In the Roman Catholic Church, when the Pope speaks from his throne in the Vatican, faithful Catholics believe his statements are infallible and absolutely authoritative.
A dangerous trend exists in evangelical circles today: we seem to have a growing number of evangelical scholars and leaders who are functioning as “popes.” They don’t directly declare themselves to be infallible and supremely authoritative, but many Christians treat their writings or lectures that way.
One not-so-subtle example of this trend is John Walton’s book, The Lost World of Genesis (IVPress, 2009). Here Walton, an Old Testament professor at Wheaton College, argues that God did not create anything in Genesis 1. Instead, He only gave pre-existing things a new function as a “cosmic temple” to dwell in.
An appendix of frequently asked questions addresses the question, “If this is the ‘right’ reading, why didn’t we know about it until now?” His reply (p. 171) is that until scholars of recent times learned the ancient Near-Eastern languages and pagan literature around Israel, we had no way of understanding Genesis. Earlier he stated that without knowledge of Hebrew or access to Hebrew scholarship, a lay person could not accurately comprehend Genesis (p. 39).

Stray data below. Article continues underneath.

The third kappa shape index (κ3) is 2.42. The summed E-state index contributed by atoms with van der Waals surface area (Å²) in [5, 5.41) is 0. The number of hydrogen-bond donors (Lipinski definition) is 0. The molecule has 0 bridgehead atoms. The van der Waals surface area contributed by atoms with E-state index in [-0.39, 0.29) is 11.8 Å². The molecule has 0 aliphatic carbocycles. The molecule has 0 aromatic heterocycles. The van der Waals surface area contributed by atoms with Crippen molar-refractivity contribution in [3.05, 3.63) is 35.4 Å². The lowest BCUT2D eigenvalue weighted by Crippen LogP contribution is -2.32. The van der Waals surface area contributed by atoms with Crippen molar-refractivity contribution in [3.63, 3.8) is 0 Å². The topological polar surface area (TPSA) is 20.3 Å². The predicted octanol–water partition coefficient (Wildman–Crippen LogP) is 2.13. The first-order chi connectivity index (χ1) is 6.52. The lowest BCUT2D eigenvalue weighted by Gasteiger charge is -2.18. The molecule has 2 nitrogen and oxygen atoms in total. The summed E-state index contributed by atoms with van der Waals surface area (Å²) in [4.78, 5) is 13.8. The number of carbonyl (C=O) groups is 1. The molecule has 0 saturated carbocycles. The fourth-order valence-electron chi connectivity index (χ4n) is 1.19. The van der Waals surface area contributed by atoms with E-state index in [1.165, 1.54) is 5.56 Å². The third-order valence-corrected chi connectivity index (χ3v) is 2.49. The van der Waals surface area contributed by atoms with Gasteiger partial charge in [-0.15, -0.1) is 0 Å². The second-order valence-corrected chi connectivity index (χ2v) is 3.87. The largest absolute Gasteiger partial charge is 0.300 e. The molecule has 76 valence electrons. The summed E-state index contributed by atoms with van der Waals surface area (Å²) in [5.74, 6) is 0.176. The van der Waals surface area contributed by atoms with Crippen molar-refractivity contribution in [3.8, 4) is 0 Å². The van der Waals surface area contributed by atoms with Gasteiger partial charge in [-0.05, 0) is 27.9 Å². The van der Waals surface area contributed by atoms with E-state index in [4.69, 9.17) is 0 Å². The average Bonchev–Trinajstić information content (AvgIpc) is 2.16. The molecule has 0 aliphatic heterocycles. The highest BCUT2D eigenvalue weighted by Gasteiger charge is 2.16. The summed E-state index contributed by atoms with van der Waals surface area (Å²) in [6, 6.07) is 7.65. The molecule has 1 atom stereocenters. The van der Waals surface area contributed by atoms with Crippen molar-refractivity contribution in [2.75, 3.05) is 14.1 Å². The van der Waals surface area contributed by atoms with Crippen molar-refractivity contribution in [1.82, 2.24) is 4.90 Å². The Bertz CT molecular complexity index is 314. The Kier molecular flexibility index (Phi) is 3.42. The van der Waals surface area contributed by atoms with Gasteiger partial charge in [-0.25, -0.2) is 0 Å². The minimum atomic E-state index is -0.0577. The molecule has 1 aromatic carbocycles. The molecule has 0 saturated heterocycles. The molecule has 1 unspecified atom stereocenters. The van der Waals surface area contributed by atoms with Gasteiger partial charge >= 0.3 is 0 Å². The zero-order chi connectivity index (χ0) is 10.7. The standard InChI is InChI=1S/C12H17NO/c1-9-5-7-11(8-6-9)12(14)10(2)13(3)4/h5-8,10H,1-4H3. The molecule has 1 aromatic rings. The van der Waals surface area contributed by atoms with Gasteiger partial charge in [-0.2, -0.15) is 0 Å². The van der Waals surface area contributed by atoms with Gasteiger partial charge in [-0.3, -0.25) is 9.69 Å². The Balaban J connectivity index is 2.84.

The implication is “you can’t understand the Bible on your own, so let the scholarly experts explain it to you.” The result is that the supposed experts are in effect stealing the Bible from the people in the pew.
Does this attitude sound familiar? Back in 1517, the first Reformer, Martin Luther, raised his voice against unquestioned rule by religious experts. Luther’s brave stand—to follow God’s written Word, not the latest opinions of “experts” of the day—became a basic position of modern evangelicalism.
Read and study your Bible faithfully and follow the example of the Jews in Berea. As they heard the apostle Paul preach, they were “searching the Scriptures daily” to see whether his words lined up with God’s Word (Acts 17:11). The written Word of God, not any man or group of men, must be our final authority for determining truth.